Zak had employed the talents of the best QC programmers in the game, Anton Marini and George Toledo to create some of the generative compositions within his megastructure and it was a pleasure to see how it all combined to produce some impressive results.
Thankfully I never needed to be understudy but I did get to do one show alongside Zak at Lovebox and the instructions worked about 90% of the way. It was also nice to put a face to the name Pesh who was projectionist for this show.
Ben Sheppee at Light Rhythm Visuals (now Observatory London) sent me out on a few VJ shows this summer. Two with Shikari Sound System and one with Dizzee Rascal. Ben supplied all the content for both artists regularly and it was a pleasure to go out on the road for him.
The Shikari Sound System show was all triggered by the band over a network so easy for me once it was all rehearsed and working. Shows at Leeds and Reading Festivals followed and duly executed in the muddy fields that were.
The Dizzee Rascal show was a different kettle of fish. Soho House Summer party, a bourgeois heaven in the grounds of a mansion on the outskirts of London with lobsters and champagne on tap. Can’t say I didn’t indulge. It was nice to meet De La Soul backstage too. No photos or recordings of that one!
Jim Horsfield of As Described lives in Ipswich, he was contacted by a local promoter who was planning something big. He had a warehouse to use and permission from the local authorities to hold a big music and art event otherwise known as a ‘rave’. It was a huge space and it needed a full treatment with projections and lighting.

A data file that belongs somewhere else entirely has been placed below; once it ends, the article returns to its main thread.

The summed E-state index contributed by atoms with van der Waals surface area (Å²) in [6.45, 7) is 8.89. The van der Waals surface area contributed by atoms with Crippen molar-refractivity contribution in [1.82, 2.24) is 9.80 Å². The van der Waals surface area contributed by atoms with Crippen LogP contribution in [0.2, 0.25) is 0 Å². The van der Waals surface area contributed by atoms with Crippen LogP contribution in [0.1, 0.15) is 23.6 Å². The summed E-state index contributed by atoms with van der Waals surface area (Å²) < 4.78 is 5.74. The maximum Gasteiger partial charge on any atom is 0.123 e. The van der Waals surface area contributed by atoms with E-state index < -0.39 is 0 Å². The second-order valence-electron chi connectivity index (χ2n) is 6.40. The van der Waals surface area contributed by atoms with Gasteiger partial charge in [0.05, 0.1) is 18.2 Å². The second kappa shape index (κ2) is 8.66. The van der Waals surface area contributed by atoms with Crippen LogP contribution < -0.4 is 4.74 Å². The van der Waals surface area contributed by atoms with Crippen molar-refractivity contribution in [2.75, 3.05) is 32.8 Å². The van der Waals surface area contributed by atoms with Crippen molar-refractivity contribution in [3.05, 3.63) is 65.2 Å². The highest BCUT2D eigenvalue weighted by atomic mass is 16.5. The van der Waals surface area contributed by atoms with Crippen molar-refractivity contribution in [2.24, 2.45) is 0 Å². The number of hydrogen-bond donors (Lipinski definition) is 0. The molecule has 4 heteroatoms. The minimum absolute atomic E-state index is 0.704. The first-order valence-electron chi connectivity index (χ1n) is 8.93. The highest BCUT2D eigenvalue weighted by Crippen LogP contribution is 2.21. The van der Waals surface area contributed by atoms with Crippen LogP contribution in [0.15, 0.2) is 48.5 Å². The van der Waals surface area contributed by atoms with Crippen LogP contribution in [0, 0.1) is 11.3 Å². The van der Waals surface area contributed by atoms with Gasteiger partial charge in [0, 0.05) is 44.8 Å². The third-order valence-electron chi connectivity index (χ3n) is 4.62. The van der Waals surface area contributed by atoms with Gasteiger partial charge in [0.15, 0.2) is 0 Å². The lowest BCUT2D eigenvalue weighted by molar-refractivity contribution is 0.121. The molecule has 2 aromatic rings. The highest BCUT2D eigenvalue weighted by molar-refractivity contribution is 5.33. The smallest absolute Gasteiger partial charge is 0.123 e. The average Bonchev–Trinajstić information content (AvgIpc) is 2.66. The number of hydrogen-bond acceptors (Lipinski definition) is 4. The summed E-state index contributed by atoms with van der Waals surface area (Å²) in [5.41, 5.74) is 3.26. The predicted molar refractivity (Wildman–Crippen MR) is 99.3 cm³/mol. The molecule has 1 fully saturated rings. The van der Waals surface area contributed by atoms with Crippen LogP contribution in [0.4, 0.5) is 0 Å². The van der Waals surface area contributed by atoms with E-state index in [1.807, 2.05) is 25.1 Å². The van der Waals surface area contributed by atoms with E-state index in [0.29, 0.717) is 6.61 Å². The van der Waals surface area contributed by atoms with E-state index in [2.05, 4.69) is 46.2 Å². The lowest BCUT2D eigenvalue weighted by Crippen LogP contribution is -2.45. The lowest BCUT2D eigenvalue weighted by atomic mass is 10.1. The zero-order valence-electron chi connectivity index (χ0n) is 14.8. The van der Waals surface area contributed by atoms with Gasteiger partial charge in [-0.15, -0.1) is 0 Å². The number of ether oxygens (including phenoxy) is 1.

I worked with Insight Lighting to put together a cost effective package of Solar 250’s, Kodak Carousels using some simple minimal designs. Jim supplied two 10k lumen video projectors with wide angle lenses which I used to projection map the roof and walls of the space. Madmapper line plugin was heavily used as were a lot of my sound reactive Quartz Composer patches.
Mr Manuva invited me to create a set of visuals for his new live show with the Banana Klan. It was a pleasure to collate a set of material from new and archive videos and combine those with some sound reactive elements made in Quartz Composer.
My footage of the show was unusable due to the massive vibrations in the control booth, (let that be a warning to anyone who works there), but I did slavage a few stills:
I was renting a desk in the studio of my good friends Insight Lighting when they asked if I could help create some of the content and be part of the technical team on the biggest show I had ever worked on at the time. Another great animator on the team was Pep Palau.
It was simply huge! It was held at Evolution Battersea which is a giant blank canvas for events. The set-up consisted of: 21 projectors, 12 for the 360º surround image, 8 for backgrounds visible through the wrap-around translucent mesh screen and 1 for the stage show. Main content was all delivered using Modul8 by Brendan from a MacPro with 2 GPU’s and some clever use of a matrix switcher.